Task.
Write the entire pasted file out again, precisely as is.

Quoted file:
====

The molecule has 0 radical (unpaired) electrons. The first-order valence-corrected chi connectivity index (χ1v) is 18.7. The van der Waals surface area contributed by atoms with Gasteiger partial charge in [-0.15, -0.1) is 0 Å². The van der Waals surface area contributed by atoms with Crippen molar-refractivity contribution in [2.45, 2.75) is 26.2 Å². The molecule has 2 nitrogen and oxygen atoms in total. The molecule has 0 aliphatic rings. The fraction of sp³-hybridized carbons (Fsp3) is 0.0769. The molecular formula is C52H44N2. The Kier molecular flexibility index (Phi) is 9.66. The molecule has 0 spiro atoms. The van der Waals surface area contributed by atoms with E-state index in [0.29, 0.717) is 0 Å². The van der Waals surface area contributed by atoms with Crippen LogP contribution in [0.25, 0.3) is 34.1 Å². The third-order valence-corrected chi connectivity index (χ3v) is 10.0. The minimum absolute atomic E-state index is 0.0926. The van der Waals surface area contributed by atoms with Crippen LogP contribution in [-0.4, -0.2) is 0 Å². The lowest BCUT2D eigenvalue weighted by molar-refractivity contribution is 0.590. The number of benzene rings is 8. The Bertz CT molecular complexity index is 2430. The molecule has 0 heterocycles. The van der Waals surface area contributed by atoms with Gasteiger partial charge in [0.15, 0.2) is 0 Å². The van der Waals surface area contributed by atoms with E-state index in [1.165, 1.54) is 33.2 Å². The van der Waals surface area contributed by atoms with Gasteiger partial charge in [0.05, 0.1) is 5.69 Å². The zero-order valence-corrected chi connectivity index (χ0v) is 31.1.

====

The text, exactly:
The molecule has 0 radical (unpaired) electrons. The first-order valence-corrected chi connectivity index (χ1v) is 18.7. The van der Waals surface area contributed by atoms with Gasteiger partial charge in [-0.15, -0.1) is 0 Å². The van der Waals surface area contributed by atoms with Crippen molar-refractivity contribution in [2.45, 2.75) is 26.2 Å². The molecule has 2 nitrogen and oxygen atoms in total. The molecule has 0 aliphatic rings. The fraction of sp³-hybridized carbons (Fsp3) is 0.0769. The molecular formula is C52H44N2. The Kier molecular flexibility index (Phi) is 9.66. The molecule has 0 spiro atoms. The van der Waals surface area contributed by atoms with E-state index in [0.29, 0.717) is 0 Å². The van der Waals surface area contributed by atoms with Crippen LogP contribution in [0.25, 0.3) is 34.1 Å². The third-order valence-corrected chi connectivity index (χ3v) is 10.0. The minimum absolute atomic E-state index is 0.0926. The van der Waals surface area contributed by atoms with Crippen LogP contribution in [-0.4, -0.2) is 0 Å². The lowest BCUT2D eigenvalue weighted by molar-refractivity contribution is 0.590. The number of benzene rings is 8. The Bertz CT molecular complexity index is 2430. The molecule has 0 heterocycles. The van der Waals surface area contributed by atoms with Gasteiger partial charge in [0.15, 0.2) is 0 Å². The van der Waals surface area contributed by atoms with E-state index in [1.165, 1.54) is 33.2 Å². The van der Waals surface area contributed by atoms with Gasteiger partial charge in [0.05, 0.1) is 5.69 Å². The zero-order valence-corrected chi connectivity index (χ0v) is 31.1.